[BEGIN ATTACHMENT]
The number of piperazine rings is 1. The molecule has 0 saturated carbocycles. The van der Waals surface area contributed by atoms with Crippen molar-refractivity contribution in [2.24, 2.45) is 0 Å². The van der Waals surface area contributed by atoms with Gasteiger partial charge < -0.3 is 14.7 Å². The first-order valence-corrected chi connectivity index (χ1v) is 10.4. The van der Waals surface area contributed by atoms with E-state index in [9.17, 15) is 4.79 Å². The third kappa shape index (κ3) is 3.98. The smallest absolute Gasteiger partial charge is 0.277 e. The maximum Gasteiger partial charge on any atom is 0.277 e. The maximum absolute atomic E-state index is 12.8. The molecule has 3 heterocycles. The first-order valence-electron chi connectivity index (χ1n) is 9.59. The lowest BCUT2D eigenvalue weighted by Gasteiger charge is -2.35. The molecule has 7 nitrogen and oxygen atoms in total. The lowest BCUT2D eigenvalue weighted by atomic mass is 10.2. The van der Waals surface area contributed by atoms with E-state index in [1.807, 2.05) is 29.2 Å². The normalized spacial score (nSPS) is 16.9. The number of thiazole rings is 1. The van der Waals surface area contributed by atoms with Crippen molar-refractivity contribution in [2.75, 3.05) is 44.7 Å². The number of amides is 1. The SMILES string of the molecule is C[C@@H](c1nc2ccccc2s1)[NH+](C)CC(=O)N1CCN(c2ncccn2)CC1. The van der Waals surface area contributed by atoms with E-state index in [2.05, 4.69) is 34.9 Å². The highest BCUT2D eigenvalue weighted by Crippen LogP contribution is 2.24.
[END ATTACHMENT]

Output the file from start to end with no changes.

The number of piperazine rings is 1. The molecule has 0 saturated carbocycles. The van der Waals surface area contributed by atoms with Crippen molar-refractivity contribution in [2.24, 2.45) is 0 Å². The van der Waals surface area contributed by atoms with Gasteiger partial charge < -0.3 is 14.7 Å². The first-order valence-corrected chi connectivity index (χ1v) is 10.4. The van der Waals surface area contributed by atoms with E-state index in [9.17, 15) is 4.79 Å². The third kappa shape index (κ3) is 3.98. The smallest absolute Gasteiger partial charge is 0.277 e. The maximum Gasteiger partial charge on any atom is 0.277 e. The maximum absolute atomic E-state index is 12.8. The molecule has 3 heterocycles. The first-order valence-electron chi connectivity index (χ1n) is 9.59. The lowest BCUT2D eigenvalue weighted by Gasteiger charge is -2.35. The molecule has 7 nitrogen and oxygen atoms in total. The lowest BCUT2D eigenvalue weighted by atomic mass is 10.2. The van der Waals surface area contributed by atoms with E-state index in [1.807, 2.05) is 29.2 Å². The normalized spacial score (nSPS) is 16.9. The number of thiazole rings is 1. The van der Waals surface area contributed by atoms with Crippen molar-refractivity contribution in [2.75, 3.05) is 44.7 Å². The number of amides is 1. The SMILES string of the molecule is C[C@@H](c1nc2ccccc2s1)[NH+](C)CC(=O)N1CCN(c2ncccn2)CC1. The van der Waals surface area contributed by atoms with E-state index in [2.05, 4.69) is 34.9 Å². The highest BCUT2D eigenvalue weighted by Crippen LogP contribution is 2.24.